Recycled Lighting Designer Spotlight: Laurence van Seventer

Laurence van Seventer, a Dutch designer and founder of Lolo Palazzo is a creative frontrunner in industrial design who is  innovative in welding metal with recycled bicycles, car parts and other discarded metal.

From her Hague Studio, Laurence  van Seventer creates chandeliers that remind me a bit of the Atlantis chandelier from Barlas Baylar Lighting. Her larger chandeliers can incorporate as many as 600 upcycled bicycle chains and weigh 275 pounds.

Her designs begin organically and she does not know when she begins a piece what outcome it will have. In Laurence’s view, we live in a world that has to involve recycling. As an artist she likes the contrast between soft and industrial materials. Playing with the lighting levels also creates an added element of light play and drama to her lighting sculptures.

The Ballroom Blitz chandelier was recently featured at Design London’s Superbrands Design Festival this past fall. Many of Laurence’s chandelier designs can be found hanging in prestigious hotels around the world.

Laurence is currently working on a new collection called ‘Killing me Softly’, which is a combination of recycled steel and recycled; in collaboration with Label Mademoiselle Cecile.

In the lamp collection Laurence is showcasing more of her welding and plasma cutting skills. The lamp bases are constructed from motor bike parts.

In addition to lighting, Lolo Palazzo also produces mirrors, and sculptural pieces that range from flower bouquets to animal sculptures.

I’ve heard that Tent London and Super Brands were even bigger and better shows this year. I always tend to gravitate toward the lighting exhibitors. It would have been nice to see the Lolo Palazzo pieces in person.

To see more amazing pieces, visit the Lolo Palazzo Pinterest Page.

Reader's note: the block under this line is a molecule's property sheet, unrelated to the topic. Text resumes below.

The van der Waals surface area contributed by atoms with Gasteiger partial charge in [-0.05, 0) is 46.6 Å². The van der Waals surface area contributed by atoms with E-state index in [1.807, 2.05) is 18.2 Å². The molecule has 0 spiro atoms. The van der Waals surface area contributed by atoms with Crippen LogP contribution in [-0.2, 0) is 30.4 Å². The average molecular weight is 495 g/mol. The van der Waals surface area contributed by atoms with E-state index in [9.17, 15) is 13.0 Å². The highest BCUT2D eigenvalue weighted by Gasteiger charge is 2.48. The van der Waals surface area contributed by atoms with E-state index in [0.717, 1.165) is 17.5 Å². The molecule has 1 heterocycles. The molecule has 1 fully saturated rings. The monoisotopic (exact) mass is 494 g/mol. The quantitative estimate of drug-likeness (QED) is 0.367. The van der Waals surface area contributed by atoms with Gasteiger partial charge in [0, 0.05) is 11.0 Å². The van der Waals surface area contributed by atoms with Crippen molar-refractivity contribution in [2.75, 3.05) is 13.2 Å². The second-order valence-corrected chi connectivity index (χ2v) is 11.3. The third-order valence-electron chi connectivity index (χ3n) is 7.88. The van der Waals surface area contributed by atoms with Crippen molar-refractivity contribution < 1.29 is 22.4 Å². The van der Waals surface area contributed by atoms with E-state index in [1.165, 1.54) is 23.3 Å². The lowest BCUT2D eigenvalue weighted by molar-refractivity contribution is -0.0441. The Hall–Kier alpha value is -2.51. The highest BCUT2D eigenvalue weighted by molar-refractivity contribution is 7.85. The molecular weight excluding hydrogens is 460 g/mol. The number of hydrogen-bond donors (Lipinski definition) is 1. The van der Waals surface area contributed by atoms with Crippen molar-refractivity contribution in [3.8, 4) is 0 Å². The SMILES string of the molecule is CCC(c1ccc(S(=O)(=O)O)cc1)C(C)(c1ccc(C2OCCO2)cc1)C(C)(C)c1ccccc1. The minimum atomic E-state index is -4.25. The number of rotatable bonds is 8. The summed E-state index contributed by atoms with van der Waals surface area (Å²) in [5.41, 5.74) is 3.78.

http://www.pinterest.com/lglvs/ballroom-blitz/

 

 

 

 

 

 

 

Recycled Chandeliers

This fun chandelier series is called a “Hangelier.”  It’s by Organelle Design. While the repurposed hangers are evident, you might not have realized there are also recycled parts from a bicycle.

 

 

I can’t seem to decide if i like the wood or plastic version the best. What do you think?

 

More Recycled Chandeliers

I have had many readers tell me they really like the chandelier from a previous post made from coffee stirrers .  So in response, I have hunted down a few more recycled chandeliers that I think are also beautiful and inspiring.

This light of pop art flowers is made from recycled soda bottle bottoms. Artist Michelle Brand says her Cascade Chandelier can be seen two ways, as a grim comment on a throw away culture or an homage to the beauty found in mass produced items. I can see this as being a fun family project when the weather outside is too cold or wet.

Don’t let the color fool you on this next light by Stuart Haygarth. This light is crafted from 416 disposable plastic wine glasses.  A pink fluorescent light inside creates the striking color.  If this light is too big he also makes one from 280 glasses.  I want to know who is drinking all that wine. Stuart Haygarth has made many chandeliers from found objects.

My new favorite of his is made from water bottles confiscated at the airport.  It replaces my previous favorite, the Tide chandelier, made from trash that washed up on the shores of the Kent coast line.  

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For smaller lights, I admire the work of Johanna Keimeyer.  She carves up plastic bottles to create interesting and whimsical pendants.

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